Second, the desi community in particular in America does not fit within the Asian stereotypes. Half the time, American culture forgets to include them at all when it says “Asian”, instead going for more of an “Arab” stereotype vibe. There’s historical reasons for this, the Central Asian immigration to America was massive due to predatory labor practices etc. etc. But during the same time that China was a weird not-protectorate of America, India was a British colony. Those same predatory labor practices were sending desis to Malaysia, Kenya, etc. etc. Not to America. So the Central Asian stereotype in America is the weird effeminate “sneaky” Asian man, and the dangerous seductive Asian woman. From the era when Asian women were likely to be forced into sex work, and Asian men were forced into doing the female structured labor (laundries and cooking). But the desi community missed all that lovely stereotyping. Instead, the desis arrived post-1960s as part of the big brain drain wave. So you have the desi doctor, and the desi housewife. And eventually the desi college student. That’s the stereotype, they are people you see in the grocery store, in the hospital, or your fully assimilated classmate in college.
Stereotypes are always way way behind the times of course. In my experience, the “desi housewife” often was a doctor herself. And the classmate in college wasn’t necessarily fully assimilated, there was a massive community that brought their culture with them into the mainstream. But these are the stereotypes.
Okay, if this is the stereotype, why aren’t we seeing stories of young Desi men in pop culture? That ABCD generation, that’s 50/50 male and female, no reason you can’t have a desi boy being the hero of some coming of age drama, dealing with family pressure versus the greater culture.
I’m going to suggest 4 possible reasons, and maybe some of them are wrong, and maybe there are others out there I haven’t thought of.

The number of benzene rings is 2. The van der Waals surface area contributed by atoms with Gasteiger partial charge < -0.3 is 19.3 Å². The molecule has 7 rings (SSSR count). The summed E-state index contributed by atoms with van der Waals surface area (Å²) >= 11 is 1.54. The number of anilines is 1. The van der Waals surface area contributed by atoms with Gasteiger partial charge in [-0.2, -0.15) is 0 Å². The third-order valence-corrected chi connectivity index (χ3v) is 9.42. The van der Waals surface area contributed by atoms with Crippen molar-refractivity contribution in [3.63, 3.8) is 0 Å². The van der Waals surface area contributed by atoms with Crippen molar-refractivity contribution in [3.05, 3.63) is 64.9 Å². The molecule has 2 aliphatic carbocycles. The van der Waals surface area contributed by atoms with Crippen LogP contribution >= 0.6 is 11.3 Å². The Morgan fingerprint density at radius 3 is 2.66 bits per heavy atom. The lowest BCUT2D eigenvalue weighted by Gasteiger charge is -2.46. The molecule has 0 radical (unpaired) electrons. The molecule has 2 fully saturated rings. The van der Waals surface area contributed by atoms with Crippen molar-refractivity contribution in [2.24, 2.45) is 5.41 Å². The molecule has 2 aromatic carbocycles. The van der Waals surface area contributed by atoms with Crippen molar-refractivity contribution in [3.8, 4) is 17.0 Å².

- The desi/Arab/Muslim stereotype blurring in American culture. Since the 90s, we have had this big focus on the “oppressed woman”. So showing a young girl dealing with the pressures of tradition and family and breaking free/respecting them is a conflict we are primed for, much more than the same conflict in a young desi man.
- ABCD women are more encouraged to assimilate, speak out, and write. This is general gender bias, language is a “girl” thing, and communication and socialization and so on are also “girl” things. And emotional intelligence is a “girl” thing. So someone like Mindy Kaling has been primed her whole life to be able to articulate her experience growing up ABCD much more than, for instance, Sanjay Gupta.
- It is the ABCD girls who are most looking for representation of their particular situation. There is a stereotype of ABCD girls being trapped at home etc. etc., but there is also a little bit of reality. The life of an ABCD boy is not as different from the life his father had as the life of an ABCD girl. The boys still have their struggles, and some male ABCD comedians have done a great job expressing that (The Big Sick, for instance). But their struggles start later. They breeze through childhood and teen years and college, and only in adulthood does the pressure ramp up. For girls, as soon as you hit co-ed high school and all that entails, your life becomes very VERY different from that of your mother.
- ABCD girls are less likely to find that representation in desi focused artwork. South Asian movies, from every language and country, almost all have boy heroes. If you want someone who looks like you to be the lead of a story, you will end up gravitating to “Never Have I Ever” and “Ms Marvel” before “Dil Chahta Hai”.
Okay, that’s all I’ve got! What do you think?